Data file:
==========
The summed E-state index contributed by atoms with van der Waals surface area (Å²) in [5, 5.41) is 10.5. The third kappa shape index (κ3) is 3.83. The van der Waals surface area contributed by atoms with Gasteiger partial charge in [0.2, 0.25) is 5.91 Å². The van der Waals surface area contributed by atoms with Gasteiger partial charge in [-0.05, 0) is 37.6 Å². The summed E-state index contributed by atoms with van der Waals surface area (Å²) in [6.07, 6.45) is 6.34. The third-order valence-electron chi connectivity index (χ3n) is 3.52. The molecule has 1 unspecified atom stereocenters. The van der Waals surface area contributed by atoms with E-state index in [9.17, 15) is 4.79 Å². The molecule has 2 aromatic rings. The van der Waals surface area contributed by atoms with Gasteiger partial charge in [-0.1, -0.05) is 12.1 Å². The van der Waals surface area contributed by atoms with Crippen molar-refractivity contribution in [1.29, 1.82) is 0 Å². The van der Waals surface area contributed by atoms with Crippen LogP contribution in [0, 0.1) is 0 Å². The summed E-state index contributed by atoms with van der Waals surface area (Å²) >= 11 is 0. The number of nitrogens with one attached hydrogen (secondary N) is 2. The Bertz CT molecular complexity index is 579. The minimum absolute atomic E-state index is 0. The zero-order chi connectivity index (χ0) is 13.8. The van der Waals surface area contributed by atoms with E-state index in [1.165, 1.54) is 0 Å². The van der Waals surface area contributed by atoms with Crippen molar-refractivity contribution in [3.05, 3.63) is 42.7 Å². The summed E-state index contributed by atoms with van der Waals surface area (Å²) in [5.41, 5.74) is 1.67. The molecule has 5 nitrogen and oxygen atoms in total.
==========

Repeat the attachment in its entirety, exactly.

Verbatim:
The summed E-state index contributed by atoms with van der Waals surface area (Å²) in [5, 5.41) is 10.5. The third kappa shape index (κ3) is 3.83. The van der Waals surface area contributed by atoms with Gasteiger partial charge in [0.2, 0.25) is 5.91 Å². The van der Waals surface area contributed by atoms with Gasteiger partial charge in [-0.05, 0) is 37.6 Å². The summed E-state index contributed by atoms with van der Waals surface area (Å²) in [6.07, 6.45) is 6.34. The third-order valence-electron chi connectivity index (χ3n) is 3.52. The molecule has 1 unspecified atom stereocenters. The van der Waals surface area contributed by atoms with E-state index in [9.17, 15) is 4.79 Å². The molecule has 2 aromatic rings. The van der Waals surface area contributed by atoms with Gasteiger partial charge in [-0.1, -0.05) is 12.1 Å². The van der Waals surface area contributed by atoms with Crippen molar-refractivity contribution in [1.29, 1.82) is 0 Å². The van der Waals surface area contributed by atoms with Crippen LogP contribution in [0, 0.1) is 0 Å². The summed E-state index contributed by atoms with van der Waals surface area (Å²) >= 11 is 0. The number of nitrogens with one attached hydrogen (secondary N) is 2. The Bertz CT molecular complexity index is 579. The minimum absolute atomic E-state index is 0. The zero-order chi connectivity index (χ0) is 13.8. The van der Waals surface area contributed by atoms with E-state index in [1.165, 1.54) is 0 Å². The van der Waals surface area contributed by atoms with Crippen molar-refractivity contribution in [3.05, 3.63) is 42.7 Å². The summed E-state index contributed by atoms with van der Waals surface area (Å²) in [5.41, 5.74) is 1.67. The molecule has 5 nitrogen and oxygen atoms in total.